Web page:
Brook v Khan is one that is very much on the back burner, Carl Frampton v Scott Quigg another, the latter mainly because Barry McGuigan seems to have fallen out big-time with Quigg’s people over promotional rights. And if Frampton is being offered one and a half million you can be sure Quigg will want the same. It takes two to tango.
But there are also great matches that are being made. Wladimir Klitschko and Tyson Fury is definitely on – it is now just a question of where and when. And fans can look forward to the potential mouth-watering re-match between Billy Joe Saunders and Chris Eubank Jnr for the summer.
The BoxNation-televised show on Saturday night will feature several of Britain’s rising stars, including Frank Buglioni, Mitchell Smith and Bradley Skeete, all hoping to manoeuvre themselves into position as future world title contenders.
The 27-year-old Skeete, who meets Italy’s Brunet Zamora for the WBO European title, is building a terrific following. He is a most unusual-looking fighter. Tall for a welterweight at 6ft 1in, with an angular, almost skeletal frame. But he has great boxing skills, and has been defeated only once in 20 bouts. And that was on a close decision against Frankie Gavin, who now has a world title shot against Brook.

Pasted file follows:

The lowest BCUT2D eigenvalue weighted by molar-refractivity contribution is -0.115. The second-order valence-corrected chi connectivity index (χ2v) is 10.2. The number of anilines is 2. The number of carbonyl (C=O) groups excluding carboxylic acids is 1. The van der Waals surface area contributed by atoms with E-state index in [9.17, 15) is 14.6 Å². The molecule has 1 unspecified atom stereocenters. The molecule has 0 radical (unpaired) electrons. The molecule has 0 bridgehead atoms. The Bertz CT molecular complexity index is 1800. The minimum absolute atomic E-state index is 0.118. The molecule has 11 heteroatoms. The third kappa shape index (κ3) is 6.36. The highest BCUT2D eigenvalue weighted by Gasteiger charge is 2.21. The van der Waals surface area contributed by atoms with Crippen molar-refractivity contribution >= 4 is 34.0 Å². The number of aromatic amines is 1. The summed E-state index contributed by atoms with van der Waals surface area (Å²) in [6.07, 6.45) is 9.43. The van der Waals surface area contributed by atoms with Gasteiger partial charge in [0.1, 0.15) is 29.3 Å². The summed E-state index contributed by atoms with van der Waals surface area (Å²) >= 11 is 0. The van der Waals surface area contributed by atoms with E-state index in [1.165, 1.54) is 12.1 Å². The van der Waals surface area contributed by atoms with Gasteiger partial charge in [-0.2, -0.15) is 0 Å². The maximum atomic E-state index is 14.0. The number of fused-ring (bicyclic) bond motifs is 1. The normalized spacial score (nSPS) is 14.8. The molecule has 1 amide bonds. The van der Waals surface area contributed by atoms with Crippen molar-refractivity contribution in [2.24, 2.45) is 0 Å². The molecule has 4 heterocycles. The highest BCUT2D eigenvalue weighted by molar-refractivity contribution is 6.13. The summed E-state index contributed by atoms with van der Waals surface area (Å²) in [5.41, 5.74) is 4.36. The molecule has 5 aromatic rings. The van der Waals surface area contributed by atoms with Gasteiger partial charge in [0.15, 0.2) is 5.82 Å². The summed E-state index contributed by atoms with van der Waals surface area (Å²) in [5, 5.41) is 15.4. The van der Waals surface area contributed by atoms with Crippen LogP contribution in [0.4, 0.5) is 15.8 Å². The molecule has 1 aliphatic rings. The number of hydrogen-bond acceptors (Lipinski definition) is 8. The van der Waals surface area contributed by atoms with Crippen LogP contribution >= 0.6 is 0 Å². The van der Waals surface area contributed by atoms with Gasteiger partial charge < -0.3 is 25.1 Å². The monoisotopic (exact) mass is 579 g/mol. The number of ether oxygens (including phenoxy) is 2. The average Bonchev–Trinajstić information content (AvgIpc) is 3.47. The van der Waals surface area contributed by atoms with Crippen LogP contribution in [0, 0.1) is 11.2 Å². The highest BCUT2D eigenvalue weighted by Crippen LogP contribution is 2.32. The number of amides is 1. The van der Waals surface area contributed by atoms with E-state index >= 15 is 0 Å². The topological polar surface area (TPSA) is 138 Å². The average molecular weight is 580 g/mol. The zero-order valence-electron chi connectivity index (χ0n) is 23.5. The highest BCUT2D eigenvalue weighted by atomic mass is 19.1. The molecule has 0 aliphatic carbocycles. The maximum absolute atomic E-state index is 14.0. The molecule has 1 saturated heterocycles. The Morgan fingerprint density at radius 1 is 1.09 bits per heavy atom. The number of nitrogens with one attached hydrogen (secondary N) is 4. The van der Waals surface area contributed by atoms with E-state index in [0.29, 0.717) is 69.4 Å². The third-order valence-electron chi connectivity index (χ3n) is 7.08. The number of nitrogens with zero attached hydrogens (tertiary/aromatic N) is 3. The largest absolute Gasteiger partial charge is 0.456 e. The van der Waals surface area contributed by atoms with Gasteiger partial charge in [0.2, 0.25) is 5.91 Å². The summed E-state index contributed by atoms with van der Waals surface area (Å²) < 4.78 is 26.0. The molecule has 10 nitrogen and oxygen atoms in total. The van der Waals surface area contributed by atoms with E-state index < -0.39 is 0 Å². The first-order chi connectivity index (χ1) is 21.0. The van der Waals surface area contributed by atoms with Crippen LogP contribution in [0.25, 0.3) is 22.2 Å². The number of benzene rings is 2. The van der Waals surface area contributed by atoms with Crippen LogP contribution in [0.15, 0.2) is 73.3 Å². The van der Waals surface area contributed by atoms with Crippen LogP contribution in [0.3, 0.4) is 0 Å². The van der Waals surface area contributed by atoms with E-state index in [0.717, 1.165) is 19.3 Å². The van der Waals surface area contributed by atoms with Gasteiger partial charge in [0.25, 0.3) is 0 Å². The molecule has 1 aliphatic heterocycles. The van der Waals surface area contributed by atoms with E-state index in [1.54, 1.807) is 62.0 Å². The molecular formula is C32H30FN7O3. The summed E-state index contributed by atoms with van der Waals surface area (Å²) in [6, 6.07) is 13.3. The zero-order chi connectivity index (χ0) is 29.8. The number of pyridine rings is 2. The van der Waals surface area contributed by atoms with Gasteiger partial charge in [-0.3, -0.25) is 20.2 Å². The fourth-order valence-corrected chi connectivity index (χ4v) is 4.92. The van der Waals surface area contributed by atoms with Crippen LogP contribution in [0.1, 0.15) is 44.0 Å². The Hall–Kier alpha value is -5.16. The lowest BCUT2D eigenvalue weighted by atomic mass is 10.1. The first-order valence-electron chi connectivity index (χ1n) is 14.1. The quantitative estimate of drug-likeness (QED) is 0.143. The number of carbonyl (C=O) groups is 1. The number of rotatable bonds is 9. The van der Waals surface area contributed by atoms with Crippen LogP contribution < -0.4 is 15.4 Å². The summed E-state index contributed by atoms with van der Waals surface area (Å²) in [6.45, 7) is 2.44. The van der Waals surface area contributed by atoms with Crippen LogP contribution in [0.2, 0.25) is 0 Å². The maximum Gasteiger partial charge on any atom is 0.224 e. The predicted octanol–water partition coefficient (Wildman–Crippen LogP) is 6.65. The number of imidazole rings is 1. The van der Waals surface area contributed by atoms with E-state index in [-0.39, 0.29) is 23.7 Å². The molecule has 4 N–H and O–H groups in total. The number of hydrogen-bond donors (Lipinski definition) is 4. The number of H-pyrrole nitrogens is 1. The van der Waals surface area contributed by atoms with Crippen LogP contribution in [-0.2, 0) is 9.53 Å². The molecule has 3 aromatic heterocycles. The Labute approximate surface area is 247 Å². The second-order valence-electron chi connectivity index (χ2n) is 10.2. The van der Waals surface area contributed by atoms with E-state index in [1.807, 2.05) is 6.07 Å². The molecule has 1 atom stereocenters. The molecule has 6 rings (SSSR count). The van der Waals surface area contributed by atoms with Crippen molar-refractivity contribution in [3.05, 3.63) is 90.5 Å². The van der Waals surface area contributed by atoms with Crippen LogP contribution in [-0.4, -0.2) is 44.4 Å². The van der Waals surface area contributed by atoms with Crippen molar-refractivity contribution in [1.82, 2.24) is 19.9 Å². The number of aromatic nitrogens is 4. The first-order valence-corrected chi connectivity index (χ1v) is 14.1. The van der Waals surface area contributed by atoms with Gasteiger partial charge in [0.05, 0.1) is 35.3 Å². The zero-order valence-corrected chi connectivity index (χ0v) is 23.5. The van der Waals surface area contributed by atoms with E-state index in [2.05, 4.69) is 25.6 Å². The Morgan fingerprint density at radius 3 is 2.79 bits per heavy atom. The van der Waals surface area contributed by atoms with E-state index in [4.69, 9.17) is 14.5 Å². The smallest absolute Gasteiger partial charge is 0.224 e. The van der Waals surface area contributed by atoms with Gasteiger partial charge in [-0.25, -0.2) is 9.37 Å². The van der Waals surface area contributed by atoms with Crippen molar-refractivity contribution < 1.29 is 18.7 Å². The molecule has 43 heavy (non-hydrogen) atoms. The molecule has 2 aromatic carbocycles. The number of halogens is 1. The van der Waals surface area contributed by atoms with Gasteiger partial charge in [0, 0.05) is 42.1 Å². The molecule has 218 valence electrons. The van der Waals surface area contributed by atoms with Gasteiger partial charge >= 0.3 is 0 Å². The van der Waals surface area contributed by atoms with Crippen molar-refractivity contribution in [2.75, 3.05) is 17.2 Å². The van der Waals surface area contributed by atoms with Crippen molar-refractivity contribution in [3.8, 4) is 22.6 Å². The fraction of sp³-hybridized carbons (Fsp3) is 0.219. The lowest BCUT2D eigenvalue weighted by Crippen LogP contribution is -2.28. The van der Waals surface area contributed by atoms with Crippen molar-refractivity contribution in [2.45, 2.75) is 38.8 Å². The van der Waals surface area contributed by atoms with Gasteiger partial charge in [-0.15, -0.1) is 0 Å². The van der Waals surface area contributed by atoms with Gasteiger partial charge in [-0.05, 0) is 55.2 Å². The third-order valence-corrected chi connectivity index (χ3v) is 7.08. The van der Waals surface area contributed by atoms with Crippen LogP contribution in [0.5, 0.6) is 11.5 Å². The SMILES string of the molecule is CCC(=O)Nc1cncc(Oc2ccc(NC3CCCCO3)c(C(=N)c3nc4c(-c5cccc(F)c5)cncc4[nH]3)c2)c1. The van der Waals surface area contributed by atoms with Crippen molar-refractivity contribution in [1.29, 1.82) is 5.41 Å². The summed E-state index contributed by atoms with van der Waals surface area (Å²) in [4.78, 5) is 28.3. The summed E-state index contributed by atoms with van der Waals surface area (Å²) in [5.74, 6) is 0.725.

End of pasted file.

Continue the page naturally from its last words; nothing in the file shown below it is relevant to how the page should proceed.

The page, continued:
Skeete comes from Penge, in south east London, hardly a celebrity hotbed..Indeed the only big names I can recall hailing from Penge were Frank and Peggy Spencer, and their famous formation dancing team, back in the sixties. At least Skeete can certainly match them with his quickstep.
A really decent guy, too. He used to be managed by the late Dean Powell, who sadly took his own life, and he still gives a percentage of his purse to, Dean’s partner, Lisa. A proper guy!
Another battling Brit with a great chance of becoming a world champion is Manchester’s lightweight star Terry Flanagan who is to face Jose Zepeda for the WBO title.
The WBO have ordered Flanagan and the similarly undefeated Mexican to meet for the vacant title with promoters Queensberry Promotions and Top Rank allowed 15 days to negotiate. A purse bid will be held if an agreement isn’t reached.
Flanagan, the current WBO European champion, was due to face the winner out of Ray Beltran and Takahiro Ao who fought last Friday but when Beltran failed to make the stipulated weight the title was declared vacant even though Beltran won by stunning second round stoppage.